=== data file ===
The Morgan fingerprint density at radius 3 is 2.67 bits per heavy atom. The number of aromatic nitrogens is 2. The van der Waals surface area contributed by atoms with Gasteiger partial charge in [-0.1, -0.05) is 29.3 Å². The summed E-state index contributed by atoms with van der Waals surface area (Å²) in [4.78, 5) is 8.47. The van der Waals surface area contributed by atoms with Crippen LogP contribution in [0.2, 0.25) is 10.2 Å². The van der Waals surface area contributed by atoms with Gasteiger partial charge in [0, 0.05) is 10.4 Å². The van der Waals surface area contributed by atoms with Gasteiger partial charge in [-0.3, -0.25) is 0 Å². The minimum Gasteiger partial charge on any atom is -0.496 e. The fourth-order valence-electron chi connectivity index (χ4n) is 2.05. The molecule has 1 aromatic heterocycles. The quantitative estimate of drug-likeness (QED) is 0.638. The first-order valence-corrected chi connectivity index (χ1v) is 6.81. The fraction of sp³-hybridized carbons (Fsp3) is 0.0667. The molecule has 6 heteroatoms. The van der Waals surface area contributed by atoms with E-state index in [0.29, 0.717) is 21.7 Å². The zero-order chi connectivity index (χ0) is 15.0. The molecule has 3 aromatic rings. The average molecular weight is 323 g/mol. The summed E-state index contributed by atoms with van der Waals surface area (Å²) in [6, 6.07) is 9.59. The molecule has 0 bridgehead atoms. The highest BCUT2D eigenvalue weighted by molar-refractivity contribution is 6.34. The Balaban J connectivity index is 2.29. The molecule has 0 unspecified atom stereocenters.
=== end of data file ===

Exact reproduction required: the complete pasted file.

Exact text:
The Morgan fingerprint density at radius 3 is 2.67 bits per heavy atom. The number of aromatic nitrogens is 2. The van der Waals surface area contributed by atoms with Gasteiger partial charge in [-0.1, -0.05) is 29.3 Å². The summed E-state index contributed by atoms with van der Waals surface area (Å²) in [4.78, 5) is 8.47. The van der Waals surface area contributed by atoms with Crippen LogP contribution in [0.2, 0.25) is 10.2 Å². The van der Waals surface area contributed by atoms with Gasteiger partial charge in [0, 0.05) is 10.4 Å². The van der Waals surface area contributed by atoms with Gasteiger partial charge in [-0.3, -0.25) is 0 Å². The minimum Gasteiger partial charge on any atom is -0.496 e. The fourth-order valence-electron chi connectivity index (χ4n) is 2.05. The molecule has 1 aromatic heterocycles. The quantitative estimate of drug-likeness (QED) is 0.638. The first-order valence-corrected chi connectivity index (χ1v) is 6.81. The fraction of sp³-hybridized carbons (Fsp3) is 0.0667. The molecule has 6 heteroatoms. The van der Waals surface area contributed by atoms with E-state index in [0.29, 0.717) is 21.7 Å². The zero-order chi connectivity index (χ0) is 15.0. The molecule has 3 aromatic rings. The average molecular weight is 323 g/mol. The summed E-state index contributed by atoms with van der Waals surface area (Å²) in [6, 6.07) is 9.59. The molecule has 0 bridgehead atoms. The highest BCUT2D eigenvalue weighted by molar-refractivity contribution is 6.34. The Balaban J connectivity index is 2.29. The molecule has 0 unspecified atom stereocenters.